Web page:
A DOG owner has told of his devastation at being told by council officials to get rid of two of his beloved pets, as he has too many dogs in his council property.
Paul Kelley, 36, has four pet dogs but has been told that is too many for his small council flat in Norwich. Now he says he is faced with the agonising decision of which pets to re-home or he could lose his one-bedroom flat.
However, Norfolk City Council bosses defended their stance and insisted they had to consider the welfare of the dogs and the condition of the property.
Mr Kelley lives with Jack Russell Kelly, crossbreed Lakeland Terrier Barney and their one-year-old puppies Bertha and Oates, who Mr Kelley only kept because they were ill with parvovirus when they were younger and could not be given a new home. He said: ‘There've been no problems in the 11 months I've had four dogs, up until about three weeks ago after a neighbour complained.
‘They said I'd be allowed to keep two Great Danes here - one of which would be about the size of my four put together, so how do they work that out?
‘I'm devastated because they are like members of the family. It'd be like making someone give up two of their kids, how would I choose? It's not fair on the dogs or me to try to force me to get rid of two. - I feel they have had no common sense or compassion and are just taking into account the number of dogs rather than their size.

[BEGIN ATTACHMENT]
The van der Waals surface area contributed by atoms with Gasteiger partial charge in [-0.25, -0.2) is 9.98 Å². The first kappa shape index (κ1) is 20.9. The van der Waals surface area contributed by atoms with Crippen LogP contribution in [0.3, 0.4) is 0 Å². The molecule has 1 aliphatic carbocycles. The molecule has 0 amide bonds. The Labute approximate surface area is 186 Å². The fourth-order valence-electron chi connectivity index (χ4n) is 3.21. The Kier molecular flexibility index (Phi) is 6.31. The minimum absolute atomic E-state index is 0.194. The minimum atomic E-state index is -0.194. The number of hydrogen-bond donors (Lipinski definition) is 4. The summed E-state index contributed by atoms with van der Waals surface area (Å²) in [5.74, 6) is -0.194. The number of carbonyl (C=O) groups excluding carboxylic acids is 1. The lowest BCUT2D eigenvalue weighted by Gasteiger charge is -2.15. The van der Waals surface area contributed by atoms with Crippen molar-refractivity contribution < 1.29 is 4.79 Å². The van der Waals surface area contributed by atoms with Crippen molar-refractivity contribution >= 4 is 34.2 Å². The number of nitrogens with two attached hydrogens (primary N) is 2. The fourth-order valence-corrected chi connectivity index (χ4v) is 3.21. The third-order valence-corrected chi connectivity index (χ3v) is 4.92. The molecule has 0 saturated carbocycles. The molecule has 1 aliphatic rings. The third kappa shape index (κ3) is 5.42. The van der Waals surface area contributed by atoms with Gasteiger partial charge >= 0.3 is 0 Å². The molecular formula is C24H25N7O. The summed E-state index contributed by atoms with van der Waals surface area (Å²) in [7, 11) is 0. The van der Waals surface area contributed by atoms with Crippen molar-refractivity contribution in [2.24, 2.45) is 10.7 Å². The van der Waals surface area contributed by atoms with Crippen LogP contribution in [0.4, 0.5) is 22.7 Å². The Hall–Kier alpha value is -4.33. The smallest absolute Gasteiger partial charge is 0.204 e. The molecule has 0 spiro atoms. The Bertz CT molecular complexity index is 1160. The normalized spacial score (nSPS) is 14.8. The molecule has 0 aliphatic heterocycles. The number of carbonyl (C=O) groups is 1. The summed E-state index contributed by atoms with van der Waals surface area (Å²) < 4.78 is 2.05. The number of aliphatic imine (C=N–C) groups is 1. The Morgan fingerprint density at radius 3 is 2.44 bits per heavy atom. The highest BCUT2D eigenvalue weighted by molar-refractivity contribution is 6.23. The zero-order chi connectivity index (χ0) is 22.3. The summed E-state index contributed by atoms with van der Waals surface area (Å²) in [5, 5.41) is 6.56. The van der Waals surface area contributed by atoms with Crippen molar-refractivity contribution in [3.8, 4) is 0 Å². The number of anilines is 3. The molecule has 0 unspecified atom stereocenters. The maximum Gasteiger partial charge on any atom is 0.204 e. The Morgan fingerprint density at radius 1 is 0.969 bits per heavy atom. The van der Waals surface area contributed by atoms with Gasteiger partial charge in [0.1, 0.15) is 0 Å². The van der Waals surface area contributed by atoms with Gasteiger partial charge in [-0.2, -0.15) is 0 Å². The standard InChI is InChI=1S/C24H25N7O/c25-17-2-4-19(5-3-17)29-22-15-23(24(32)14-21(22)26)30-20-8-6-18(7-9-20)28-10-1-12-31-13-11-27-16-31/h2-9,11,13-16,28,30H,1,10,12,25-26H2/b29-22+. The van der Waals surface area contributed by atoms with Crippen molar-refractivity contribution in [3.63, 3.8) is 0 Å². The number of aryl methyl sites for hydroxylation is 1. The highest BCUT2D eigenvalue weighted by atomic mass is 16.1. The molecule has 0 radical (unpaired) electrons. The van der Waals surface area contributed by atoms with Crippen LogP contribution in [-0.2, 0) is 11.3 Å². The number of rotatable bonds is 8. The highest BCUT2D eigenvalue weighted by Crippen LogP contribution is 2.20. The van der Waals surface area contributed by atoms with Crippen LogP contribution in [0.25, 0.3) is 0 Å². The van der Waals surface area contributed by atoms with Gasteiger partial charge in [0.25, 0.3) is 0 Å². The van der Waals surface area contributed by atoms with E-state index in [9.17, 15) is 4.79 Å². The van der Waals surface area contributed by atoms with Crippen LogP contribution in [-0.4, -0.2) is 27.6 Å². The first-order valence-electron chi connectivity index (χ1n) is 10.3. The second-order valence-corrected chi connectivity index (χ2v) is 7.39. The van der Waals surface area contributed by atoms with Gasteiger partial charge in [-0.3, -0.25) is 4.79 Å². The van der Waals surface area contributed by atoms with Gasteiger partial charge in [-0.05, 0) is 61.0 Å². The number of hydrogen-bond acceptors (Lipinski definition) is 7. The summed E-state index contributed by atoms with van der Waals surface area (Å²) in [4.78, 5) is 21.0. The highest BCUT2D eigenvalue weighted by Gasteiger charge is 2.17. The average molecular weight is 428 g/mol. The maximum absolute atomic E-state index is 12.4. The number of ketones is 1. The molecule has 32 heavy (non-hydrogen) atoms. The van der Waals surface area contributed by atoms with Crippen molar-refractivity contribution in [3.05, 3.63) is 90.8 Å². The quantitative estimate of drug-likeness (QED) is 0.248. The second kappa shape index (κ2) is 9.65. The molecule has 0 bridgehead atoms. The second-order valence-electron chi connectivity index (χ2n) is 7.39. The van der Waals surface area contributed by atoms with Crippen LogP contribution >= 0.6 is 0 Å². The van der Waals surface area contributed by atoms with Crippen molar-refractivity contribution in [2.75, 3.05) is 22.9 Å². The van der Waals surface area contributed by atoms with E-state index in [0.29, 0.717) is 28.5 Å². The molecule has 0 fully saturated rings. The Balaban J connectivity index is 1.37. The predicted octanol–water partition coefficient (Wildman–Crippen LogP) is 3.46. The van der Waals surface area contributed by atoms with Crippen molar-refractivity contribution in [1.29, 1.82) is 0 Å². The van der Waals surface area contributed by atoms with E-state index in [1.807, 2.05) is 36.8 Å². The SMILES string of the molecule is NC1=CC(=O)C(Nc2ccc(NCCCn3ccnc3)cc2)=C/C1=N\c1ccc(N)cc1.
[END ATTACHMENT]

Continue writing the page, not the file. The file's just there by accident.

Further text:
Norwich City Council said that where dogs are permitted in council homes the tenancy agreement does not specify how many are allowed.
A spokeswoman said: ‘This is because we appreciate that an individual's circumstances are unique and so we have to treat each case on its own merit. The council must act on reports of problems and in some cases, it may be, that when the housing officer and dog warden have visited a premises, they find evidence that the individual's situation doesn't allow them to give proper care for the animals whilst respecting the property they are in and the environment for others.
‘In these instances we would require that the tenant have some, or all, of the dogs re-homed and this is something we help with and give advice on. This kind of decision would never be taken lightly and would only be made when the well-being of those concerned, including the animals, is at risk.’